One of the quickest ways to become an entrepreneur these days is to develop and publish a smartphone app. The price of entry can be less than $10,000, so the competition is huge and growing rapidly. According to Tim Cook at Apple, there were over 9 million registered developers in 2014. Yet according to other statistics, vanishing few of these ever generate a significant profit.
We all hear about the big winners, such as the game Clash of Clans, which still pulls in over a million dollars a day, and the smartphone version of Skype, which is making money through credits as an extension of the website version. We don’t hear about the remaining three million apps that are mostly free, and garnering only trivial revenue through advertising.
Yet I still recommend apps as a good starting target for aspiring technical entrepreneurs, since they don’t require a large initial investment, and you can learn an incredible amount about the realities of business, without risking a lifetime of effort and several investor fortunes.
I also recommend the app development strategies outlined in a new book, “Vaporized: Solid Strategies for Success in a Dematerialized World,” by Robert Tercek, who has lived on the digital edge for many years. Here are some ways we both recommend to beat the odds and thrive in today’s app ecosystem:
Sell a digital service through your app. The ideal business model is to establish a direct-to-consumer service that enables you to bill the customer directly. You provide the free app in the App Store that gives subscribers mobile access to your service. After this connection, you need not share the 30% of all revenue collected by the store platform.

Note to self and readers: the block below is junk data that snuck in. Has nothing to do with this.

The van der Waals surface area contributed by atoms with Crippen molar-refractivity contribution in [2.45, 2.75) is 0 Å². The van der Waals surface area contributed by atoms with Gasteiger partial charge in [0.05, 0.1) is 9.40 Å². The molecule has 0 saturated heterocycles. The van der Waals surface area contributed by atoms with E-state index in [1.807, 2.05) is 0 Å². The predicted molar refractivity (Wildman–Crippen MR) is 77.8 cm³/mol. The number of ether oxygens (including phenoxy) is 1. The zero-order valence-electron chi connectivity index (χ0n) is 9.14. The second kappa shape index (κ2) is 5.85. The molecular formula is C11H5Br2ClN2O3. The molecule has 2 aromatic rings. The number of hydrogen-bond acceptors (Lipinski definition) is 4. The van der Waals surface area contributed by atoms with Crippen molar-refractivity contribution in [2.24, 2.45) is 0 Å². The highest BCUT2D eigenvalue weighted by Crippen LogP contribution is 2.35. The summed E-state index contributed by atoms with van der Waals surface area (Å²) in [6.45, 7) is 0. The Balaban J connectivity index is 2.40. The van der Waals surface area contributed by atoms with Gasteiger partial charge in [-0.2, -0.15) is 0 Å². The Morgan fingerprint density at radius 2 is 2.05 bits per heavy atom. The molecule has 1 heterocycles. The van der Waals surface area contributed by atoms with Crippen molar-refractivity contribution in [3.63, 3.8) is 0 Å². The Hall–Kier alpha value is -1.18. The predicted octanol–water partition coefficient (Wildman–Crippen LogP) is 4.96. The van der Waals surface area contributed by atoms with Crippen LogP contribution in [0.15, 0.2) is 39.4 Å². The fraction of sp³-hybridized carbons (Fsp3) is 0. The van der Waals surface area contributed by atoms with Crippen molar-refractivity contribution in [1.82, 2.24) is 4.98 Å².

Make your app support all platforms. Port every app to all the popular platforms – IOS and Android. Compensate for low profit by aiming for maximum reach. Cultivate a preferred relationship with Apple, Amazon, Facebook, Microsoft, and Google to ensure the best possible placement of your offering.
Offer premium services after user is hooked. Through a free base product, you give the first taste of the service or game away for free, get users hooked, and then convert as many as possible to paying customers. This freemium model has been used for years by web apps. Even a conversion rate of one percent can build a healthy business.
Build your own marketplace platform. This is a tough one to accomplish, but it has paid off handsomely for the first to win in other categories, such as Amazon Kindle and Netflix. To accomplish this move, you must remain studiously neutral on all contributors, and be prepared to fight to preserve your direct relationship with the customer.
Commoditize complementary products. Complements are products that must be bought together in order to be useful, like apps with mobile phones, and fitness products to go with your fitness app. If you want to drive up the demand for your core product, one smart tactic is to drive down the price of all complementary products.
Look for value points to control. No company has more value control points than Google, which spans advertising, e-commerce, social media, video and mobile, as well as a full suite of hardware products. But there are a wealth of other categories, new ones are constantly appearing, and the ecosystem is always shifting. Be aggressive and alert.
Position yourself to capitalize on the next frontier. Information is certain to grow faster than anything else generated by humans, and the Internet of Things (IoT) is a huge contributor. Apps are adept at collecting information and condensing it, whether it be for healthcare, home control, or gaming. Be there intentionally rather than randomly.
Above all, don’t forget to develop a comprehensive marketing and promotion strategy. Just getting an app accepted into the Store won’t get it found and downloaded by your targeted customers. ‘Free’ doesn’t make it stand out when there are a million alternatives at the same price. Promote your app vigorously, facilitate customer engagement, and listen to the feedback.